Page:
The End of Sex


The End of Sex –
And The Future of Human Reproduction
By Henry T. Greely
Harvard University Press – £25.95

Of this most provocative and challenging of books, Jennifer Merchant of the Universite de Paris II writes: ”We owe it to ourselves, to the society we live in, to our children and our children’s children to think long and hard about the arguments Greely presents before we make choices about the future of human reproduction. One of the most exciting and thought-provoking books I have read in a long time.”

Given that in twenty or thirty years, perhaps forty at best, most people in the developed west will probably refute from having sex for the sole purpose of reproduction; it is surely understandable that this book is indeed clinically charged through with a curious ethical manifestation. The likes of which no doubt will have countless scientists and sociologists debating for many years to come: ”Fairness, justice, equality – these terms, and the relationships between them, have been contested for at least 2,500 years. No one as yet produced a unified theory of these concepts that has gained general approval. This book will no try.”

In and of itself, that the author Henry. T. Greely hasn’t attempted to produce a ”unified theory,” is what partially accounts for this publication’s fresh and rather unique approach to a deeply entrenched scientific argument. An argument, that along with the aforementioned scientists and sociologists, will continue to continue, relatively unabated for many, many years, if not decades to come.

Throughout The End of Sex – And The Future of Human Reproduction – a book that can only be described as brave, perhaps timely and altogether prophetic – Greely deciphers the (revolutionary) biological breakthrough that will ultimately attest to linear, considered reproduction.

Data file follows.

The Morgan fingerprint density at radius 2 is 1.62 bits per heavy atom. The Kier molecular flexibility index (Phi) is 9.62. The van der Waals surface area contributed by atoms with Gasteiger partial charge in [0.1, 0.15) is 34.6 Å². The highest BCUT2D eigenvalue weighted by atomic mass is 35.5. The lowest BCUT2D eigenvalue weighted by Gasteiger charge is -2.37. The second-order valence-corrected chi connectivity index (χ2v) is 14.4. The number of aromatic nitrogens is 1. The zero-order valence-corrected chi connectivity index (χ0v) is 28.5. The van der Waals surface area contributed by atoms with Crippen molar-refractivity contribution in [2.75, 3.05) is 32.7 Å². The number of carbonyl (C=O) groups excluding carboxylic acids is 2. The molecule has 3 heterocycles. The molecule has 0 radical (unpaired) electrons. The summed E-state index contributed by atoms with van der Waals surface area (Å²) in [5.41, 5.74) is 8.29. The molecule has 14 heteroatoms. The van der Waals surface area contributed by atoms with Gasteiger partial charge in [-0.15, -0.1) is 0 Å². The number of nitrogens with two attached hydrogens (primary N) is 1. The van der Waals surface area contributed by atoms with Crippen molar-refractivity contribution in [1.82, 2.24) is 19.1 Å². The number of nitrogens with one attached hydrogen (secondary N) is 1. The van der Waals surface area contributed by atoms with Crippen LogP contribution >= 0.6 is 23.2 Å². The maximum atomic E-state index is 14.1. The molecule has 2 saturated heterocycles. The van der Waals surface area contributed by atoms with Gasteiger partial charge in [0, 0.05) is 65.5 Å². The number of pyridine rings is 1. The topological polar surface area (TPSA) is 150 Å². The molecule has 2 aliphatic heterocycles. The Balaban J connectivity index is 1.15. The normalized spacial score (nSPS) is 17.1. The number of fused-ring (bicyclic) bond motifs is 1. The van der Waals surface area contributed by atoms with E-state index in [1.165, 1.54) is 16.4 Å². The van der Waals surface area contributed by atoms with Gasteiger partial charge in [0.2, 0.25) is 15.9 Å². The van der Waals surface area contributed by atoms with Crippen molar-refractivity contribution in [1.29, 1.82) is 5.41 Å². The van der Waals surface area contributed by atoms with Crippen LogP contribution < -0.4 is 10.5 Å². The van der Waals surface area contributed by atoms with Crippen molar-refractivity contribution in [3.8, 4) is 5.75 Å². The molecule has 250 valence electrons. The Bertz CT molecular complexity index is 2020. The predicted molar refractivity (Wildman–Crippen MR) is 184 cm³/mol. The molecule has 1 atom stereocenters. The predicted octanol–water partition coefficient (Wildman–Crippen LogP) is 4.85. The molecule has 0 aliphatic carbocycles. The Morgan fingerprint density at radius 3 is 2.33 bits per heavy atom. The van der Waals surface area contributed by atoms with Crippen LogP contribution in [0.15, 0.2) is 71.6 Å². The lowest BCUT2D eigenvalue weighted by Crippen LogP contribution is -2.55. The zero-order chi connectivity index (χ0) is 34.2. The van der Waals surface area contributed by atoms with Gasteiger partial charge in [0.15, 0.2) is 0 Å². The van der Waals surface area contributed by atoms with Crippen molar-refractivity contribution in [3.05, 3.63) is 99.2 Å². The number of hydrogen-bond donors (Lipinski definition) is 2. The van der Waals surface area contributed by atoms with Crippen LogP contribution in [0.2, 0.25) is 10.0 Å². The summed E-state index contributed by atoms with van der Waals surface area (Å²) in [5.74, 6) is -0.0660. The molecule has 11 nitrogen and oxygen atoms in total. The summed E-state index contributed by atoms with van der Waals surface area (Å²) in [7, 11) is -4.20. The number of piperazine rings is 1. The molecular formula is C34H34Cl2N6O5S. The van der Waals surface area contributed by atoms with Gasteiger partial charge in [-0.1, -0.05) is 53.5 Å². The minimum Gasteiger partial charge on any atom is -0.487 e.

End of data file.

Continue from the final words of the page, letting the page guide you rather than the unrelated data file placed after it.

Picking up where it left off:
A breakthrough, if such be the word, that will also trigger deep ethical and legal challenges which can only set humanity alight in ways never before considered. Let alone realised.

That developments in genetics and stem cell research are giving rise to new techniques that will vastly improve preim-plantation genetic diagnosis (PGD) and in vitro fertilization (IVF), sexless reproduction isn’t just possible, it’s also becoming cheap and easy; which, regardless of how you look at it, is something we are all going to have to learn and somehow come to terms with. Whether we like it or not.

And this book is as good and resoundingly coherent an introduction as we’re going to get (at this stage).

In fact, as Greely writes in the actual book’s Introduction itself: ”This book is about the future of our species, about the likely development of revolutionary biological technologies […] about the coming obsolescence of sex […]. I am confident, people will continue to practice sexual intercourse in myriad different ways and for almost all of the current varying, complicated (and uncomplicated) reasons. Except one […]. Most of those people will no longer use sexual intercourse to conceive their children. Instead of being conceived in bed, in the back-seat of a car, or under a ”Keep off the Grass” sign, children will be conceived in clinics.”

Oh joy.

As if the world hasn’t already evolved unto a clinical and highly computerised vortex of sanitised, soulless translucence.

But hey, what do I know?

Deeply informed by the author’s command of both science and law, The End of Sex – And The Future of Human Reproduction is a book for not only future parents, but those just born and yet to be born. All of whom will need to face the consequences of a scientifically new era of human reproduction.

David Marx


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